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Editorial: Common People (Q4 2017 Issue)

I often ask industry professionals what their least favorite thing about the industry is. Recently, I’ve heard the same recurring answer: Lack of diversity.

We talk about the lack of gender diversity in the industry a lot; whether or not those discussions have any impact is yet to be proven. What is certain is that it’s on everyone’s radar. We’re aware of it, we want more women and we’re committed to try and get them. 

As an industry, however, we are so distracted by the women in security drought that we, arguably, ignore the other diversity shortcomings that are equally as shocking.

Like it or not, the information security industry is heavily dominated by white, male, 40-something, middle-class straight men in suits.

There is the sub-culture of the research community; the tecchie community tends to be younger and more diverse in terms of class, but they’re still typically white males…they’re just wearing t-shirts and jeans instead of suits.

There will be people reading this and berating me for generalizing and using stereotypes, but we need to start being honest with ourselves and acknowledging that whilst these are stereotypes, they are a very true reflection of our industry.

By politely choosing not to comment on the lack of diversity that makes up our industry, we’re not being politically correct, we’re being ignorant. 

We are so distracted by the women in security drought that we, arguably, ignore the other diversity shortcomings that are equally as shocking...Eleanor Dallaway

It actually goes beyond just age, skin color and gender. I recently asked Rik Ferguson, Trend Micro’s VP security research, if he’d ever consider being a CISO, and he answered that he’d love to but he doesn’t think he’d be accepted because he doesn’t like to wear a suit. He wasn’t joking, and as baffling and sad as it sounded, I couldn’t help but wonder whether there was any truth in it.

It’s absolutely true that C-level events and ‘hacker’ events attract a completely different dress code. There’s nothing wrong with that at all, it’s perfectly natural. The issue arises if either becomes exclusive, allowing only a certain type of dresser, or indeed person, to be involved.

Why does it matter? Because if certain pockets of the industry accept only a certain type of person, we are not representing the people that the foundations of our industry exist to protect. Further, if we’re not representing them, we’re certainly not serving them.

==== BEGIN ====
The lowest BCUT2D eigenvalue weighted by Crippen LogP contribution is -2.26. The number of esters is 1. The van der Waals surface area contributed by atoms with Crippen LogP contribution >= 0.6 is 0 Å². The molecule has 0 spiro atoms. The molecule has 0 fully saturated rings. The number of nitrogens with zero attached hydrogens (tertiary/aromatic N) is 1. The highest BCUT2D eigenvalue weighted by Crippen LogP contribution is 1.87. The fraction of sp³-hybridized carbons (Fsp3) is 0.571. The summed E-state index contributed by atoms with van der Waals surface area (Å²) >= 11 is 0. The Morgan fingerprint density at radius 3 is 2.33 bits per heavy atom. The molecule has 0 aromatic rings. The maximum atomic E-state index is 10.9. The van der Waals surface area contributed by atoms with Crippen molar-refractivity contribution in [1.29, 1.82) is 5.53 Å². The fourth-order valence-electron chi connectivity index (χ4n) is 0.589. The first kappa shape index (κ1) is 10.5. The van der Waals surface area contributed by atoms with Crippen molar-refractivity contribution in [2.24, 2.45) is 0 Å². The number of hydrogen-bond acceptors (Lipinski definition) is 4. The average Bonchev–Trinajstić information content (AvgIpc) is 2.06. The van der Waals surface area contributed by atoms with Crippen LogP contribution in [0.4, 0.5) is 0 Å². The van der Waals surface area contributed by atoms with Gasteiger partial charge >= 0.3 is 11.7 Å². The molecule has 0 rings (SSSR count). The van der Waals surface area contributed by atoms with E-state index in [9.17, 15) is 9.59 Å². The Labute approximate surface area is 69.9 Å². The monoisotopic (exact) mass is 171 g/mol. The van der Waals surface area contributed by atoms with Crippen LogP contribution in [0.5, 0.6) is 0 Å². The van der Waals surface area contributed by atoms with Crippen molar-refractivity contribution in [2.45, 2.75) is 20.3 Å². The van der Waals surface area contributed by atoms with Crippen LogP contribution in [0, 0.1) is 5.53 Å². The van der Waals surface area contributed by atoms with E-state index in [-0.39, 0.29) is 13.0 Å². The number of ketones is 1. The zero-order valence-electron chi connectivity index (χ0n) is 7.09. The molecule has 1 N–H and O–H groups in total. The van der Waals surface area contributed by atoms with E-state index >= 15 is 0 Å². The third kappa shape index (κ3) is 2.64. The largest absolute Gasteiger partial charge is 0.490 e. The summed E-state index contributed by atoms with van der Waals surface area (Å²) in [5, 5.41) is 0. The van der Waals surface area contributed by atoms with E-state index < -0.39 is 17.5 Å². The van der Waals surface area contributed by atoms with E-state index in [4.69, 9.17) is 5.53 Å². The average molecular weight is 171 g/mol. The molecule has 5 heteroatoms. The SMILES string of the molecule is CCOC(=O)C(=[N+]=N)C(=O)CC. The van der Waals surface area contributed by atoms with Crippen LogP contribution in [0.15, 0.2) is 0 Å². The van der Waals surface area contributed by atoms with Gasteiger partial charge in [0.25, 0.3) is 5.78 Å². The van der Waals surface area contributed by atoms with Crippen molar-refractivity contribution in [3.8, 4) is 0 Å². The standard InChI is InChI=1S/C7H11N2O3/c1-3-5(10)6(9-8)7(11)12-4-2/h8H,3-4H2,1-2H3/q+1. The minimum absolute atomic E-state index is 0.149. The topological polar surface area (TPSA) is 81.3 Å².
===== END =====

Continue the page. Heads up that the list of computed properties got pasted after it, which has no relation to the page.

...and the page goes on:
Beyond that, of course, is the reality that more diverse teams are more effective. It’s statistically proven. So by allowing this lack of diversity to plague information security, we are handicapping ourselves as an industry. Given the current cybercrime climate, the last thing we need is a handicap.

Interestingly, when I think about the industry’s most famous names, those that people travel to events to hear speak and those that have huge followings on Twitter, very few wear suits. Many are even aesthetically eccentric, you can check out my interview with Jack Daniel in the Q4 issue of Infosecurity Magazine for confirmation! So you don’t have to wear a suit to make it in information security – but perhaps to get to the C-Suite you do. 

When I think about the industry’s most famous names, very few wear suits...Eleanor Dallaway

There’s a very popular discussion about how, in order to be truly successful as a CISO, you need to be able to bridge the communications gap between the tech teams and the board and speak the right language. It strikes me as strange that the industry can acknowledge that those bridges need to be built, but are content to segregate its own players based on something as ridiculous as how they dress. 

I’m certainly not calling for a common uniform; I don’t want to see an entire industry in jeans and t-shirts any more than I want to see an entire industry in suits. What I want is for people to be able to wear whatever they want without instruction, assumption or judgement. If Rik Ferguson, covered in tattoos and in jeans, wants to get a job as a CISO, he should not have to worry about whether the way he looks will stand in the way. The current CISO of the Year (See the Ed Tucker Q&A in the Q4 issue of Infosecurity Magazine) has more than 30 tattoos, by the way. Likewise, if a pen-tester wanted to go to work in a suit, why the hell shouldn’t they?

The information security industry’s lack of diversity (ironically) doesn’t discriminate – it lacks diversity in pretty much every category you could apply.

There is no single advantage to having an industry of clones. Yet there are multiple reasons why it’s a good idea to encourage people from all ethnicities, all economic backgrounds, any gender, any sexuality, wearing anything they bloody well want, to work in information security.

The one requirement should be for passion and aptitude, the rest is completely irrelevant. 

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